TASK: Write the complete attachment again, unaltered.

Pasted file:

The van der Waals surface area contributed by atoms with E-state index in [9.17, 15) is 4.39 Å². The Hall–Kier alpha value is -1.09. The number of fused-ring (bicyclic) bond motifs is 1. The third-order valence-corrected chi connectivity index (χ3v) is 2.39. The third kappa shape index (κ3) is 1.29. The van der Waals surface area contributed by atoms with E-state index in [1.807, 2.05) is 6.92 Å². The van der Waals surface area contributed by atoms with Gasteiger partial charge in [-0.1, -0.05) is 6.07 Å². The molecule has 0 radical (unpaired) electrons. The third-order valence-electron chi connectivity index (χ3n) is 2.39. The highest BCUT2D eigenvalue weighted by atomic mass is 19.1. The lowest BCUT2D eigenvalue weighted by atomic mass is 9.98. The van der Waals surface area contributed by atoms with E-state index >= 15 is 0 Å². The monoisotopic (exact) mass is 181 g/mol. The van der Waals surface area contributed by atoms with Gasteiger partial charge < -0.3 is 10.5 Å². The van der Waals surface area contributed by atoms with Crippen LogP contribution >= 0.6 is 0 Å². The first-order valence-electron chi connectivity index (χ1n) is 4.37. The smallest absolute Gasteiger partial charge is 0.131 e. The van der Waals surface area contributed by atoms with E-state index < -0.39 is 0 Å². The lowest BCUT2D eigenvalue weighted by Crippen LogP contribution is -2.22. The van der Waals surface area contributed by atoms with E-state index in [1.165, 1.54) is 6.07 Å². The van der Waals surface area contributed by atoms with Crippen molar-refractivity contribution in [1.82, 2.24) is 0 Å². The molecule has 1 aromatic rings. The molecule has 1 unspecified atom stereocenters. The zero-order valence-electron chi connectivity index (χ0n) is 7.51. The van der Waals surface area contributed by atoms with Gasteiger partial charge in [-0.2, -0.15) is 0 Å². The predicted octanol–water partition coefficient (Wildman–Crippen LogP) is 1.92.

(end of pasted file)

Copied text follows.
The van der Waals surface area contributed by atoms with E-state index in [9.17, 15) is 4.39 Å². The Hall–Kier alpha value is -1.09. The number of fused-ring (bicyclic) bond motifs is 1. The third-order valence-corrected chi connectivity index (χ3v) is 2.39. The third kappa shape index (κ3) is 1.29. The van der Waals surface area contributed by atoms with E-state index in [1.807, 2.05) is 6.92 Å². The van der Waals surface area contributed by atoms with Gasteiger partial charge in [-0.1, -0.05) is 6.07 Å². The molecule has 0 radical (unpaired) electrons. The third-order valence-electron chi connectivity index (χ3n) is 2.39. The highest BCUT2D eigenvalue weighted by atomic mass is 19.1. The lowest BCUT2D eigenvalue weighted by atomic mass is 9.98. The van der Waals surface area contributed by atoms with E-state index >= 15 is 0 Å². The monoisotopic (exact) mass is 181 g/mol. The van der Waals surface area contributed by atoms with Gasteiger partial charge < -0.3 is 10.5 Å². The van der Waals surface area contributed by atoms with Crippen LogP contribution >= 0.6 is 0 Å². The first-order valence-electron chi connectivity index (χ1n) is 4.37. The smallest absolute Gasteiger partial charge is 0.131 e. The van der Waals surface area contributed by atoms with E-state index < -0.39 is 0 Å². The lowest BCUT2D eigenvalue weighted by Crippen LogP contribution is -2.22. The van der Waals surface area contributed by atoms with E-state index in [1.165, 1.54) is 6.07 Å². The van der Waals surface area contributed by atoms with Crippen molar-refractivity contribution in [1.82, 2.24) is 0 Å². The molecule has 1 aromatic rings. The molecule has 1 unspecified atom stereocenters. The zero-order valence-electron chi connectivity index (χ0n) is 7.51. The van der Waals surface area contributed by atoms with Gasteiger partial charge in [-0.2, -0.15) is 0 Å². The predicted octanol–water partition coefficient (Wildman–Crippen LogP) is 1.92.